28 February 2014

The Inaesthetic, I

First, there's Chris Jones at The Appendix (by way of a relay at The New Inquiry) writing about the UK hardcore punk band Discharge, specifically about why the band received a much less-than-welcoming reception when it played Long Beach in 1986. Jones doesn’t make a bold assertion about whether or not Discharge were, in the end, any good; but he does make the case they were very good at what they aimed to do – playing fast and loud, etc.. If anything, Jones’s thesis seems to be that the band’s main problem was that it existed in the crap universe of music in the mid-late 1980s.

Which brings us to this bit, in which a cultural contributor to the conservative UK publication The Spectator dares to ask the question: Is Pussy Riot’s music any good? God, how tedious. But I suppose the question was bound to come up at some point. After all, critic Jed Perl recently had the audacity to ask if Ai Weiwei was a good artist. And of course in recent years there’s been a fair amount of debate to that same affect about Banksy (where the verdict seems to be overwhelmingly no).

All of which goes back to what I touched on in a prior post -- the nagging persistence of notions of quality. And how in recent times the argument has been made that the notion of quality and all its accompanying criteria are little more than an elitist (i.e., “undemocratic”) rubric that makes sure than certain people are kept at the cultural margins, that certain voices aren’t acknowledged, etc..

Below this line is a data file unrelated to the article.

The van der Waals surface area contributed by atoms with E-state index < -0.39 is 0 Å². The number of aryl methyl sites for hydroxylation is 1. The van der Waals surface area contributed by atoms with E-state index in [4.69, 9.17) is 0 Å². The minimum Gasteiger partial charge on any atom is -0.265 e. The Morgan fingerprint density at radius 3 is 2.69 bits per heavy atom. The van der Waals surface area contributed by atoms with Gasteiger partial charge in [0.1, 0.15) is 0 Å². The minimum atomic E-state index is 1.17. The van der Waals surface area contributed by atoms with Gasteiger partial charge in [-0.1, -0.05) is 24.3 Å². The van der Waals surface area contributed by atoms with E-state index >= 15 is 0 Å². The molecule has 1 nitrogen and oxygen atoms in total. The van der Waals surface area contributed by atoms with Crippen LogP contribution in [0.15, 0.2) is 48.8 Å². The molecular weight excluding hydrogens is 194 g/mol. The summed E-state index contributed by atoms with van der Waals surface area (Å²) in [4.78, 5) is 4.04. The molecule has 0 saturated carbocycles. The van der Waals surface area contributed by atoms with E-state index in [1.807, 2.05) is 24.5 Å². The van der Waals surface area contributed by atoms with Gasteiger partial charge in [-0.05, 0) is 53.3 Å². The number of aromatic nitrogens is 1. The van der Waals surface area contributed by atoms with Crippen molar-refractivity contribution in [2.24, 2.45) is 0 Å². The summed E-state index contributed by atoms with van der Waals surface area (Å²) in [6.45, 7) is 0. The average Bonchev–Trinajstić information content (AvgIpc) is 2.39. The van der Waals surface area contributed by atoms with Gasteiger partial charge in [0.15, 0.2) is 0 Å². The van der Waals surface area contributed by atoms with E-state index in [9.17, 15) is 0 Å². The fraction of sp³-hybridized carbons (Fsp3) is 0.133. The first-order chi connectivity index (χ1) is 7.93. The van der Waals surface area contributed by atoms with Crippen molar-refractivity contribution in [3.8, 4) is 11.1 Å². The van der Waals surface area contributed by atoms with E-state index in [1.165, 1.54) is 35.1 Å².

At any rate: As the Spectator columnist points out, Pussy Riot haven’t recorded anything yet. Well, of course they haven’t, and they probably won’t, because being a musical act proper probably ranks among the lowest of their ambitions. Rather, it’s probably better to regard what they’re up to as a type of performance art (of a “street theater” stripe) deployed in the service of activism. Aesthetic concerns are at best tertiary, in this context. Their intent isn’t to get signed to XL Records any more than Banksy ever wanted to be exclusively represented by Hauser & Wirth Meaning that most likely the wrong questions are being posed.*

In the case of Pussy Riot, as with Weiwei and Banksy, the goal is a form of activism, inasmuch as activism might involve little more than a calling-attention-to or "awareness raising." Which of course raises a whole different set of theoretical questions; questions having little or nothing to do with aesthetics, but rather with strategies of “hacking the society of the spectacle,” social engagement or intervention, or whathaveyou.**

Do you ever hear anyone asking if Thomas Hirschhorn is “any good”? Not really, because the critical consensus (for the time being, at least) is unanimous. But then again, Hirschhorn largely works through the usual channels, doesn’t he?

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*  A better question to ask in the case of Banksy might be: In what ways does this work differ from your run-of-the-mill newspaper political cartoon? The answers to which would have a lot to do with many things that fall outside the realm of art.

**  All of which is very dicey territory -- both critically; and also tactically, since it many (if not most) instances it can go so terribly wrong.

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